Fast Company

GE, EPA Team Up on Energy-Saving Water Distribution System

water faucet

Water and energy use are two of the most pressing environmental issues; why not tackle them at the same time? GE and the Environmental Protection Agency have teamed up to do just that with a research and development agreement that will focus on developing software that streamlines clean water distribution while using 10% to 15% less energy than traditional water systems.

In a statement, Alan Hinchman, Global Industry Manager Water/Wastewater for GE Intelligent Platforms, explains:

With this agreement, GE and the U.S. EPA will work with third parties to create a sensor-based, data-driven, and software-assisted system for drinking water distributions. The goal would be to optimize water quality improvement and minimize energy usage. By doing so, the product could assist water utilities and other end users with "greener" distribution network operations and enhanced regulatory compliance.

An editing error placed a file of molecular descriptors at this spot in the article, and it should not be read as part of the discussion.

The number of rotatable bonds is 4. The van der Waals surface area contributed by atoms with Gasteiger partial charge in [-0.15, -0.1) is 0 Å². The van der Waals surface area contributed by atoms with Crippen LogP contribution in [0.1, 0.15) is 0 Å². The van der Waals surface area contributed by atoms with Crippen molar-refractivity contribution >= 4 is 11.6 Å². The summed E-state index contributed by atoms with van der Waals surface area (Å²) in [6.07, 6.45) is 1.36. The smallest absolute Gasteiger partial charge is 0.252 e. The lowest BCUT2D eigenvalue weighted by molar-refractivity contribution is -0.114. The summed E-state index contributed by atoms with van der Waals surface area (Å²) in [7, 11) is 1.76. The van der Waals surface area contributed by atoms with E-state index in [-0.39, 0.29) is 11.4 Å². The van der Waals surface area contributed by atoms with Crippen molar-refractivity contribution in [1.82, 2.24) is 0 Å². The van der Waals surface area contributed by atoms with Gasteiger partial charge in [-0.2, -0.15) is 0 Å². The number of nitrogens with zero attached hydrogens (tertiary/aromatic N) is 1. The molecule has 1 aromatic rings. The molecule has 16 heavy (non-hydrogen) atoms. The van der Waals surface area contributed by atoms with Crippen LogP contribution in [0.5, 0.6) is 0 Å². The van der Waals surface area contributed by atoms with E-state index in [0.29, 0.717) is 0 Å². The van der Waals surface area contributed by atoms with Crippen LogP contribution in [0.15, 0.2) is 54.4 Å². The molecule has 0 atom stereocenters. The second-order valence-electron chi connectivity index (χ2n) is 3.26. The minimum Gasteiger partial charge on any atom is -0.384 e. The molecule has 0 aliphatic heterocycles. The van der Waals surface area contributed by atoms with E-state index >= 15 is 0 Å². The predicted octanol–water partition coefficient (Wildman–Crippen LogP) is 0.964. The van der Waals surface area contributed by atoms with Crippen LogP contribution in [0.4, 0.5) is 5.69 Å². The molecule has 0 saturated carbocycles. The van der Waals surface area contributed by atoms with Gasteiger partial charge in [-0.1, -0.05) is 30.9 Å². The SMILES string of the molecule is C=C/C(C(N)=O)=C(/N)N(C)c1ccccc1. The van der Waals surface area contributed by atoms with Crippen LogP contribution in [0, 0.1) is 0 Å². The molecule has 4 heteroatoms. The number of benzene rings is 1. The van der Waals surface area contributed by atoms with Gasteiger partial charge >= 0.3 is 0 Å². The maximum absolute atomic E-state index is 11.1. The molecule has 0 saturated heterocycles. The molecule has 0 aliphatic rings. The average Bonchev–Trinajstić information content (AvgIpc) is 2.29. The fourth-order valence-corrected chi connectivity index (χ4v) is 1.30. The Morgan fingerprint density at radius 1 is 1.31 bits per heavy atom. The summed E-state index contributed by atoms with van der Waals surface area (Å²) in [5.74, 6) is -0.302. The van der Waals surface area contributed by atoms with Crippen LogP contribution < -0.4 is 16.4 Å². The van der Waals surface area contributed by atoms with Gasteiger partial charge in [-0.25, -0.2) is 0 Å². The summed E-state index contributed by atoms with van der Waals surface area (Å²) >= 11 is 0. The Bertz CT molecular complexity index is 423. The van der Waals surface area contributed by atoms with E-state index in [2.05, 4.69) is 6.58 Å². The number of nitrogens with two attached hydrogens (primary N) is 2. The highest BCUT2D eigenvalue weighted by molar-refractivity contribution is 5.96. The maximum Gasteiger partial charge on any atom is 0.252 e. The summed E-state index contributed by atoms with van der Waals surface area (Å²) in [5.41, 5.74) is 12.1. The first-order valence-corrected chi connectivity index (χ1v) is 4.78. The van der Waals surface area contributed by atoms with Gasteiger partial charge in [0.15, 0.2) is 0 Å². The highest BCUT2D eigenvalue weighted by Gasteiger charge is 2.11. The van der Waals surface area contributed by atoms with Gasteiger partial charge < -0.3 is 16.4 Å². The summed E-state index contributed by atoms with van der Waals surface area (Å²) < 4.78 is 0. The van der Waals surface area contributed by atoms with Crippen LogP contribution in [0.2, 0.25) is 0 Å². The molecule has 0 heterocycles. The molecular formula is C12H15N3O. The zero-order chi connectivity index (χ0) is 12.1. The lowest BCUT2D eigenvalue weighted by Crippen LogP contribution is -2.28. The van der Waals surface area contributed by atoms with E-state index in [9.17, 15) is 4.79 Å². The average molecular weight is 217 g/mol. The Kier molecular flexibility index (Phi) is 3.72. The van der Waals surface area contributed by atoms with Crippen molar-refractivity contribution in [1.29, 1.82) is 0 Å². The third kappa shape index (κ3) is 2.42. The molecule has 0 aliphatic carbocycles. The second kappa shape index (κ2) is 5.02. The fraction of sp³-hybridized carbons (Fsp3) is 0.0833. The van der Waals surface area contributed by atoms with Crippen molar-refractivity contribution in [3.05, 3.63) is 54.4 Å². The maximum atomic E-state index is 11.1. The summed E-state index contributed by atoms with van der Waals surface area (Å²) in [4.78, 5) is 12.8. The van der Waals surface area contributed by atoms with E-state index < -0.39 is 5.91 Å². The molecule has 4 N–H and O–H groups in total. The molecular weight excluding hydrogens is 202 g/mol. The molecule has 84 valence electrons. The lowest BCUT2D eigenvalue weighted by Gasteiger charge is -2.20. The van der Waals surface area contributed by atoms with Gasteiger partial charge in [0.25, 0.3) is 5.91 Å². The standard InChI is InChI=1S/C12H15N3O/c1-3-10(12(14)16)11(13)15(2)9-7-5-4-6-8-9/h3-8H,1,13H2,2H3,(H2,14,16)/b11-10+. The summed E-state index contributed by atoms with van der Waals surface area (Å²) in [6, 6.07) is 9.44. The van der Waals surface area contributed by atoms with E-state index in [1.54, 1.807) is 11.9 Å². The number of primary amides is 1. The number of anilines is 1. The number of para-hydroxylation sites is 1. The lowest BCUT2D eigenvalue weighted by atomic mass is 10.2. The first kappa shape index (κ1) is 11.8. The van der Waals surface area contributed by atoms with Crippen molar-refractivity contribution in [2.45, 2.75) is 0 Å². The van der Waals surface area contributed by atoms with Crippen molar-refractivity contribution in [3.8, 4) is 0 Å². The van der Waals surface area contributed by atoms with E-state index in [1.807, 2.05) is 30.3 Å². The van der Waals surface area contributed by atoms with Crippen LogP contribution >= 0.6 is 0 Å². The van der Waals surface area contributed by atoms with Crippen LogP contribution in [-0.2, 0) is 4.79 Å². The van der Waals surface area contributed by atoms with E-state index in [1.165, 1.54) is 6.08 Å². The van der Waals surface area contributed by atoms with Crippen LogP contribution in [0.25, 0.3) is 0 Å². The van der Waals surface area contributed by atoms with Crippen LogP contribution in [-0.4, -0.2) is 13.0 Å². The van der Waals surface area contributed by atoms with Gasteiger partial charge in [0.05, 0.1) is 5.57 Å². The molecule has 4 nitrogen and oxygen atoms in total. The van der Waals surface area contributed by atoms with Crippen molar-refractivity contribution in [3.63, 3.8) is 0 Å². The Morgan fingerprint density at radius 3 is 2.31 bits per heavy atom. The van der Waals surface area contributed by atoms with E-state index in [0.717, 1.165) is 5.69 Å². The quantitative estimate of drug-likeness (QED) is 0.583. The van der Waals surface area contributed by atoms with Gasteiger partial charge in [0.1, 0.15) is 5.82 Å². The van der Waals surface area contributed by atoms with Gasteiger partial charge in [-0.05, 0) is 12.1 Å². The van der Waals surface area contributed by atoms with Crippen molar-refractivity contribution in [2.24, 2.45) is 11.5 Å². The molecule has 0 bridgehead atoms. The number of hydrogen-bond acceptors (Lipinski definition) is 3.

It would seem to be a nebulous goal if GE didn't have plenty of requirements for its "cost effective commercially viable solution for predictive real-time energy and quality monitoring/control platform in municipal drinking water distribution." It has to feature an open communication architecture with high bandwidth, have the ability to scale, and keep track of both energy use and water quality. And the billions of dollars that GE recently injected into its Ecomagination initiative might help things along.

Still, no word on when such a system might be ready for commercialization.

Ariel Schwartz can be reached on Twitter or by email.

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